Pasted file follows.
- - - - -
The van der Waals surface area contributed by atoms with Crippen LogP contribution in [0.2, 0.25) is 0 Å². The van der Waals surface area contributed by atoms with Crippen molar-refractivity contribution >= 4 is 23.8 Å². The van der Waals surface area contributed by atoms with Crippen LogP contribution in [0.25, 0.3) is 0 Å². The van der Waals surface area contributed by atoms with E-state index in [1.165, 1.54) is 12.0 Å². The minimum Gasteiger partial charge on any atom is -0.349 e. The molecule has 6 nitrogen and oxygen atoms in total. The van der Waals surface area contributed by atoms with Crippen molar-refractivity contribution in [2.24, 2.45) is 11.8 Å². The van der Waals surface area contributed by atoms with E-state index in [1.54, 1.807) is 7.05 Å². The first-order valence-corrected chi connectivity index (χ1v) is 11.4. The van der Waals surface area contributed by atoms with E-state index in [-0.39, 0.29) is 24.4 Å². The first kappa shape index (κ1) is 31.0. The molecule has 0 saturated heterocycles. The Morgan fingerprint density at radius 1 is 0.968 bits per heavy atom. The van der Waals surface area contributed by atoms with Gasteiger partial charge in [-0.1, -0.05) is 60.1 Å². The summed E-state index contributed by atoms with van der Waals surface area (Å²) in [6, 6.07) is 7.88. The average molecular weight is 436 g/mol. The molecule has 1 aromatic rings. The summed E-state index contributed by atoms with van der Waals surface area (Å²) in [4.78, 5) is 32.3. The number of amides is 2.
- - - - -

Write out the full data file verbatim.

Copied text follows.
The van der Waals surface area contributed by atoms with Crippen LogP contribution in [0.2, 0.25) is 0 Å². The van der Waals surface area contributed by atoms with Crippen molar-refractivity contribution >= 4 is 23.8 Å². The van der Waals surface area contributed by atoms with Crippen LogP contribution in [0.25, 0.3) is 0 Å². The van der Waals surface area contributed by atoms with E-state index in [1.165, 1.54) is 12.0 Å². The minimum Gasteiger partial charge on any atom is -0.349 e. The molecule has 6 nitrogen and oxygen atoms in total. The van der Waals surface area contributed by atoms with Crippen molar-refractivity contribution in [2.24, 2.45) is 11.8 Å². The van der Waals surface area contributed by atoms with E-state index in [1.54, 1.807) is 7.05 Å². The first-order valence-corrected chi connectivity index (χ1v) is 11.4. The van der Waals surface area contributed by atoms with E-state index in [-0.39, 0.29) is 24.4 Å². The first kappa shape index (κ1) is 31.0. The molecule has 0 saturated heterocycles. The Morgan fingerprint density at radius 1 is 0.968 bits per heavy atom. The van der Waals surface area contributed by atoms with Gasteiger partial charge in [-0.1, -0.05) is 60.1 Å². The summed E-state index contributed by atoms with van der Waals surface area (Å²) in [6, 6.07) is 7.88. The average molecular weight is 436 g/mol. The molecule has 1 aromatic rings. The summed E-state index contributed by atoms with van der Waals surface area (Å²) in [4.78, 5) is 32.3. The number of amides is 2.